When I was diagnosed with ankylosing spondylitis (AS), I felt like my life was divided into Before AS and After AS. Even in its infancy, After AS was denser and more disparate than anything light and whole that precipitated it. I lived in excruciating physical pain. I battled chronic fatigue and fickle vision. To move was to navigate quicksand with bags of concrete strapped to swollen limbs. My eyes, once green with silver halos, flamed furious in too-bright sunlight. Anterior uveitis, close cousin of ankylosing spondylitis, veiled my world in frosted glass.
After AS was heavy, nonsensical, and steeped in shadow. After AS broke my body and nearly broke my spirit. The disease loomed and stung without apology. It screamed chaos into the hollow of my defeat.
I gave myself a pep talk before crawling out of a bed left unmade. I chose between a hot shower to loosen stubborn joints and a loaded dishwasher because I calculated the energy necessary for blueberry waffles, a clothed toddler, and our drive to daycare. Then the harder work began: earning a living while my disease flared. I was the breadwinner. A diagnosis didn’t change the expectation that I would provide.
Whenever my After AS body slowed my progress, my spirit cried out and asked a question that never serves me well: why me? I watched a mother jog behind a red stroller, and I wallowed. Unable to reconcile a life lived at warp speed with my new reality, I prayed for my grief to roll away.
But in the bleakest season of my disease, when I thought AS reigned supreme, Grace was as much my reality as pain, fatigue, and their wicked dance. Glimpses of the Before AS me (pain- and fatigue-free) were woven into my narrative. I breathed and did. I was slow and tentative, but I was enough: more precious than gold and Skittles to a child whose greatest need, love, was met in plenty. In the worst of my worst, my best was good enough for my son.
One morning my best consisted of dry Cheerios because, in a pain-induced “brain fog,” I forgot to buy milk the day before. My son didn’t lament his organic, overpriced milk. He cared about love blown into backyard bubbles the same evening. We chased those bubbles until a gold sun dipped into pink and indigo. “Amazing!” he exclaimed. “So amazing!” Playing with my child of wonder when my bones howled was amazing.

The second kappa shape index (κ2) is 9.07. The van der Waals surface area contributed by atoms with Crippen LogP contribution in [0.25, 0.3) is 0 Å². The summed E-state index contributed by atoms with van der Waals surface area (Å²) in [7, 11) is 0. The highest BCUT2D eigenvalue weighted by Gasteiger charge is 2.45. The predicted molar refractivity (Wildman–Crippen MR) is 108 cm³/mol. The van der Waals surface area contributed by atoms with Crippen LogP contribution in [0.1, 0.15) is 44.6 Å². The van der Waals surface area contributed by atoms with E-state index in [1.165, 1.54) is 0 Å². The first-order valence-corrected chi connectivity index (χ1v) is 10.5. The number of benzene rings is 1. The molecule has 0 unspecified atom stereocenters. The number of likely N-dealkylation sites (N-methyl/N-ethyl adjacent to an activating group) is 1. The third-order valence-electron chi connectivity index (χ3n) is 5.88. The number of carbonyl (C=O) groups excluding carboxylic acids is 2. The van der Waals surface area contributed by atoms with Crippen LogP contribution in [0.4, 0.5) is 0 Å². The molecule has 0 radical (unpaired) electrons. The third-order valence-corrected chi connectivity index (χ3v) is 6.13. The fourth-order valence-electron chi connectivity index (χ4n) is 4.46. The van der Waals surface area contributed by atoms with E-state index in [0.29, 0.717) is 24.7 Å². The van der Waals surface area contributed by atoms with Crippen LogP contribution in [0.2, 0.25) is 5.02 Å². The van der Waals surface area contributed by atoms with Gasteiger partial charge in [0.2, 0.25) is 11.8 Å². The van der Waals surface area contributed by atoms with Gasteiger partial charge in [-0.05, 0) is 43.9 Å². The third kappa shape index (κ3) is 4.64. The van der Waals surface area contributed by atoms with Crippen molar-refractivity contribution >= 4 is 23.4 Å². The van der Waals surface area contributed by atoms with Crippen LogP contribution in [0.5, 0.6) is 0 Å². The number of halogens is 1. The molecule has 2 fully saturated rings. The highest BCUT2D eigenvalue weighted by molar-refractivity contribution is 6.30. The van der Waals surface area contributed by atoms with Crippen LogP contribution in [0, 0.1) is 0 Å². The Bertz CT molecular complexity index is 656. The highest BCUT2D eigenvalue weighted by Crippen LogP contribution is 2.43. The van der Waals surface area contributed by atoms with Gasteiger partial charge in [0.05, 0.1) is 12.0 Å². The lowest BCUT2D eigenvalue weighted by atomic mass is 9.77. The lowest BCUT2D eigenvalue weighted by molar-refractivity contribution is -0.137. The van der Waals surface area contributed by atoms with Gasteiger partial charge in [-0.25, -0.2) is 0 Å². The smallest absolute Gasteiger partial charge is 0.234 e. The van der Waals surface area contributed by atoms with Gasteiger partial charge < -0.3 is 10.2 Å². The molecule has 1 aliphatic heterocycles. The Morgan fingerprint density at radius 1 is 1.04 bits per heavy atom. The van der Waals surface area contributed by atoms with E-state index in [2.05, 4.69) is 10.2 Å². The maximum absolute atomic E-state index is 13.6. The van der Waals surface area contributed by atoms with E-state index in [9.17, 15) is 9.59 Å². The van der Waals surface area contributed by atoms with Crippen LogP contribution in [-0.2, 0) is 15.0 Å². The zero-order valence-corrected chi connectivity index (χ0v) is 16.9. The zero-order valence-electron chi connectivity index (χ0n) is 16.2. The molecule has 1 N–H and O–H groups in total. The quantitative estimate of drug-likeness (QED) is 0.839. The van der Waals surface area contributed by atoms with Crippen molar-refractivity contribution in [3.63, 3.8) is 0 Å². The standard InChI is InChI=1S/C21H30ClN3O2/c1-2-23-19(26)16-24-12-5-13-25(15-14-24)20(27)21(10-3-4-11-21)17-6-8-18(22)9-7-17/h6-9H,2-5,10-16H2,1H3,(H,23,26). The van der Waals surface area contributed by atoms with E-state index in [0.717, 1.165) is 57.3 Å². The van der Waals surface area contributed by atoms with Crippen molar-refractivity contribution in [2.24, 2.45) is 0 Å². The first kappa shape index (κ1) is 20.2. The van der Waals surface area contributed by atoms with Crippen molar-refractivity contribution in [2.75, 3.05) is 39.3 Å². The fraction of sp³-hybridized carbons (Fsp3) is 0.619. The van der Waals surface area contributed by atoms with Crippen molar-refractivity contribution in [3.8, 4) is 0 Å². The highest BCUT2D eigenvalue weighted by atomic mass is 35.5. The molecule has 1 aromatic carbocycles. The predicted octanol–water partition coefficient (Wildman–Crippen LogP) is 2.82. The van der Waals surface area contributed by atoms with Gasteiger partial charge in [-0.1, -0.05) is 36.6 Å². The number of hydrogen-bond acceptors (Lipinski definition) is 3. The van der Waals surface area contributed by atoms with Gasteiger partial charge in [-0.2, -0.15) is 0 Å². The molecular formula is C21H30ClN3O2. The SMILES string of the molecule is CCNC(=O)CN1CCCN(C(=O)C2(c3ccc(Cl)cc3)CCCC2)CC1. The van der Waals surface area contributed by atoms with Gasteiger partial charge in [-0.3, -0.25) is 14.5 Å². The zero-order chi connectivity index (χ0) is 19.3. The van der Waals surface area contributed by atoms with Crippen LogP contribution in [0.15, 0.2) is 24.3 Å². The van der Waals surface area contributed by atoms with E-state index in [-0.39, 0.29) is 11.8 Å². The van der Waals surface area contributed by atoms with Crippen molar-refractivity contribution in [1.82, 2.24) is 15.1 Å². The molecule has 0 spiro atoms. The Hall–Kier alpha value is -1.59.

Today I realize that my tendency to divide my life into halves, into before and after illness without acknowledgment of the reprieves Grace bestows, is symptomatic of post-diagnosis pessimism. AS, known for its rudely unannounced twists and turns, had morphed the optimist in me into a pessimist.
And frankly it’s hard to shuck fear: fear of the unknown, fear of what new pain might riddle my body next. Pessimism and fear crave the deep dark; they work in tandem to extinguish light and smother hope.
I will never shuck fear for good. I’m optimistic about the likelihood of remaining in my current remission, but I catch myself fearing the future. I catch myself being human. I cope with fear as I tried to cope in the thick of my AS symptoms: by recovering Grace moments that hold me.
I revisit a portrait of my ginger son planting popsicle sticks in our garden. (Convinced that the sun’s gaze grew anything, he intended to plant pianos next.) I recall blue-green waves crashing against an Irish coastline that lulled me when I was younger. I memorize the precise shapes of these moments, and the experiences become my heart’s touchstones: reminders of a life defined by Grace rather than AS.
I accept that Grace moments lie behind and in front of me. Maybe my current remission will be permanent. Maybe it won’t, and that’s OK because struggle and joy can co-exist.
My choice to view my life and circumstances on a continuum, with Grace as much a constant as pain, fatigue, pessimism, or fear, may seem naïve and simplistic — especially on days when worry crushes optimism, and I must untangle myself from why me? thinking.
I’m committed to the daily surrender necessary to press forward into Grace, into holy, moment-by-moment reprieves from my disease’s unruliness and the pessimism it fosters in me. AS shapes me, but it doesn’t define me.
Before AS and After AS no longer reside in my way of thinking. Today there is only me, and I’m enough. Life with AS is still life. It hums.
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